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Chelsea 2-1 Tottenham Hotspur, Premier League: Tactical Analysis

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How did Lampard out-tactic Mourinho did this time?

Spurs counters

During the opening stages of the game, Spurs set up their block in midfield, seeking to counter attack.

They found opportunities to recover the ball ahead of their midfield line, with Lo Celso and Lucas moving inside onto Chelsea’s wide central defenders advancing with the ball, while the two sitting midfielders picked up loose balls from Chelsea’s central midfielders. Lucas running off the back of Azpilicueta was the clear initial threat from this situation, but Spurs were unable to execute upon their opportunities to do so. Additionally, the quick passing and movements between Lucas, Bergwijn (making runs outside to the left), and the supporting midfielders also presented opportunities to break through Chelsea’s backline.

Once reaching the final third, Spurs won set pieces, which allowed them to attack the box with numbers and sustain attacks high around the box upon by recovering Chelsea’s attempts to clear or counter from deep — leading to a shot for Lucas from the edge of the box.

Chelsea with the ball

Spurs tried to close down Chelsea’s short options to force Caballero into playing long or into a mistake with his distribution, but nothing came from these situations. Instead, Chelsea would take the ball up to midfield while Spurs dropped back.

Spurs shuffled the midfielders to the sides to keep their back five intact and stop passes out to Chelsea’s wing-backs. When Lo Celso pressed Rüdiger back inside to Christensen, Spurs would push up and try to apply pressure on the ball high up.

However, when Chelsea were able find the wing-backs, there were opportunities to exploit the space left behind Spurs’ backline without pressure on the ball.

Chelsea could also get behind Spurs’ backline by playing through the middle and into the frontline. Paying off Giroud and seeking the direct pass behind (Jorginho first time pass for Giroud) were both options, the latter of which led to Chelsea taking an early lead in the game.

Following the goal, Spurs began to push up and press more aggressively from midfield, with their wing-backs up high to press Chelsea’s on the ball. Chelsea also continued to open up and press high and aggressively, which would see the game devolve into many turnovers or lost possessions, without either team taking advantage for around 15 minutes.

Following this period, Spurs and Chelsea both created opportunities. Spurs combined quickly with the movements of Lucas and Bergwijn towards the left, and from set pieces. Chelsea got behind Spurs’ backline with continued play off the narrow front three, pressing high, and sustaining attacks by recovering the ball quickly.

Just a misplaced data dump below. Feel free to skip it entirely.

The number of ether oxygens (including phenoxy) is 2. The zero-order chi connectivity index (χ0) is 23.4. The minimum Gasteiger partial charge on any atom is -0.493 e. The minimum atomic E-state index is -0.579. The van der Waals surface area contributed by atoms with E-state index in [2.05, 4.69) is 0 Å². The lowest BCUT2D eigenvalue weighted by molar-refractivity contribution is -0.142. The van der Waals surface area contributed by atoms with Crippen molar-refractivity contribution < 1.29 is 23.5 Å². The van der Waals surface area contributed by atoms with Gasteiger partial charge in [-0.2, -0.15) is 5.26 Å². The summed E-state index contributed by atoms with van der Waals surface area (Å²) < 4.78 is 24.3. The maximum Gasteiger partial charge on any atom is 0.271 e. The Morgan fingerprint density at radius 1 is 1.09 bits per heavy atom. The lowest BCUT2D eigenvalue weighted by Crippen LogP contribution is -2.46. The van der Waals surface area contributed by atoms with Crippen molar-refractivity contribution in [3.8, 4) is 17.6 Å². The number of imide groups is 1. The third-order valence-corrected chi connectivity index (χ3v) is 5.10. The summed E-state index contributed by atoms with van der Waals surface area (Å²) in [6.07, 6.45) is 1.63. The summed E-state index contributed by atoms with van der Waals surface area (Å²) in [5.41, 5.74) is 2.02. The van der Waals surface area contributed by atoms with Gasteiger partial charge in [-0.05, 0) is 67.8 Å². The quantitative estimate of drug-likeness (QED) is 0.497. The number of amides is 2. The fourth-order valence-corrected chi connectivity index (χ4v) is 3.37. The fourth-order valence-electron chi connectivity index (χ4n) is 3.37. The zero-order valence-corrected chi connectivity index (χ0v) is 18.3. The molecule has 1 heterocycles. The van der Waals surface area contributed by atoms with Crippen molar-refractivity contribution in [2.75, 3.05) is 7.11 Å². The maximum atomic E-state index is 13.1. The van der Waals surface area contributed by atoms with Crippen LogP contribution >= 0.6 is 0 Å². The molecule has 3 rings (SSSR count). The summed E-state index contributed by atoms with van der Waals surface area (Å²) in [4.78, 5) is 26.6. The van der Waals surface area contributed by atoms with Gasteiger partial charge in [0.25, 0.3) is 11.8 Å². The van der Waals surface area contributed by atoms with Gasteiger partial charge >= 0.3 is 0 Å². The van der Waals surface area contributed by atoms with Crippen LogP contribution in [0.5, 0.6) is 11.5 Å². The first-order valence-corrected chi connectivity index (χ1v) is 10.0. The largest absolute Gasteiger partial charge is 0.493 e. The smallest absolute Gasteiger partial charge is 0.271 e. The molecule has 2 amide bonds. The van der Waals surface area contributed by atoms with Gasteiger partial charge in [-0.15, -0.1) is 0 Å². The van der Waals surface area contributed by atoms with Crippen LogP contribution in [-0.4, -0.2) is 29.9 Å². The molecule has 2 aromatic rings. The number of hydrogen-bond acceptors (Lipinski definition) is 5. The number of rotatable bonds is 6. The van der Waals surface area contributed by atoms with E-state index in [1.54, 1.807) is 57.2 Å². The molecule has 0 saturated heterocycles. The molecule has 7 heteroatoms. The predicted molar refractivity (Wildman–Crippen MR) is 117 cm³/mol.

Second half

Chelsea’s high pressing forced Spurs into attempting long balls up the channels early on in the second half (Bergwijn running wide as outlet), where Chelsea could win throw-ins and create chances directly from them (shots for James, Alonso and Barkley). Alonso would take advantage of his opportunity to shoot from one of these throw ins to extend Chelsea’s lead to two goals.

The game would continue in an aggressive way with many turnovers and stoppages from the ball going out or fouls, similar to the period following Chelsea’s first goal. Both teams would lose possession in decisive moments as they reached the final third, which perfectly suited Chelsea to let the clock run down.

Chelsea’s pressing from their frontline became more selective as the half went on, and they would instead drop to midfield and wait for the backline and midfielders to pressure the forward passes played into Spurs’ front three.

Abraham and Willian came on for Chelsea to provide speed to attack the opening spaces for counters and fresh legs to pressure the ball (Mount dropping deeper into midfield), and Chelsea would have three good opportunities to extend their lead further before the end of the game, through Abraham, Mount and Alonso’s free kick.

Spurs used all three changes, with Lamela making the main difference, providing his qualities between lines and in the final third to support attacks. He’d go on to force Rüdiger’s own goal at the end of the game, but it wouldn’t be enough to change the result.

Chelsea vs. Spurs xG timing chart
Understat

Conclusion

Spurs created a few opportunities to counter early on in the game, but without continued pressure, Chelsea began to find spaces to get behind their backline and would go on to take an early lead. Chelsea’s high pressing throughout the game caused Spurs problems, and by winning the ball, Chelsea would launch attacks and extend their lead early on in the second half. Chelsea dropped off and countered more as the second half went on, creating chances to extend their lead before Spurs scored a late consolation goal.